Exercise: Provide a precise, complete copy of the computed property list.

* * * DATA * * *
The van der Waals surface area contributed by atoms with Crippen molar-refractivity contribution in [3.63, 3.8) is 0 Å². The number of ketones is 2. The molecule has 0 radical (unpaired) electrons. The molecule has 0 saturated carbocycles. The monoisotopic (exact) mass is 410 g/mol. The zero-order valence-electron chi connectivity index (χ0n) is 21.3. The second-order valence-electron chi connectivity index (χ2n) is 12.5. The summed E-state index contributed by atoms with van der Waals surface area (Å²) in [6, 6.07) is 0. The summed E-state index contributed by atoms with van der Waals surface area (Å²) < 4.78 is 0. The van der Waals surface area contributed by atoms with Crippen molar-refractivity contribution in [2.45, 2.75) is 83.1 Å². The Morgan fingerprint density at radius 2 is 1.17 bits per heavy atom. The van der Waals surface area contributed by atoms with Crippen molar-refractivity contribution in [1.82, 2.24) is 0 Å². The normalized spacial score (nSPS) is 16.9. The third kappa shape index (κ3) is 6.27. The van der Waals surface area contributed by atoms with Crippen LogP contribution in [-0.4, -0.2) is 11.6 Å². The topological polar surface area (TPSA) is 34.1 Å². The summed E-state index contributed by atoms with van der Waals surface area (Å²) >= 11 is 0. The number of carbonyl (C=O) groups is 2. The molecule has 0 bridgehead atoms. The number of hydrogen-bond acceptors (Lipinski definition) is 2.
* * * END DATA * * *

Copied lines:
The van der Waals surface area contributed by atoms with Crippen molar-refractivity contribution in [3.63, 3.8) is 0 Å². The number of ketones is 2. The molecule has 0 radical (unpaired) electrons. The molecule has 0 saturated carbocycles. The monoisotopic (exact) mass is 410 g/mol. The zero-order valence-electron chi connectivity index (χ0n) is 21.3. The second-order valence-electron chi connectivity index (χ2n) is 12.5. The summed E-state index contributed by atoms with van der Waals surface area (Å²) in [6, 6.07) is 0. The summed E-state index contributed by atoms with van der Waals surface area (Å²) < 4.78 is 0. The van der Waals surface area contributed by atoms with Crippen molar-refractivity contribution in [2.45, 2.75) is 83.1 Å². The Morgan fingerprint density at radius 2 is 1.17 bits per heavy atom. The van der Waals surface area contributed by atoms with Crippen molar-refractivity contribution in [1.82, 2.24) is 0 Å². The normalized spacial score (nSPS) is 16.9. The third kappa shape index (κ3) is 6.27. The van der Waals surface area contributed by atoms with Crippen LogP contribution in [-0.4, -0.2) is 11.6 Å². The topological polar surface area (TPSA) is 34.1 Å². The summed E-state index contributed by atoms with van der Waals surface area (Å²) >= 11 is 0. The number of carbonyl (C=O) groups is 2. The molecule has 0 bridgehead atoms. The number of hydrogen-bond acceptors (Lipinski definition) is 2.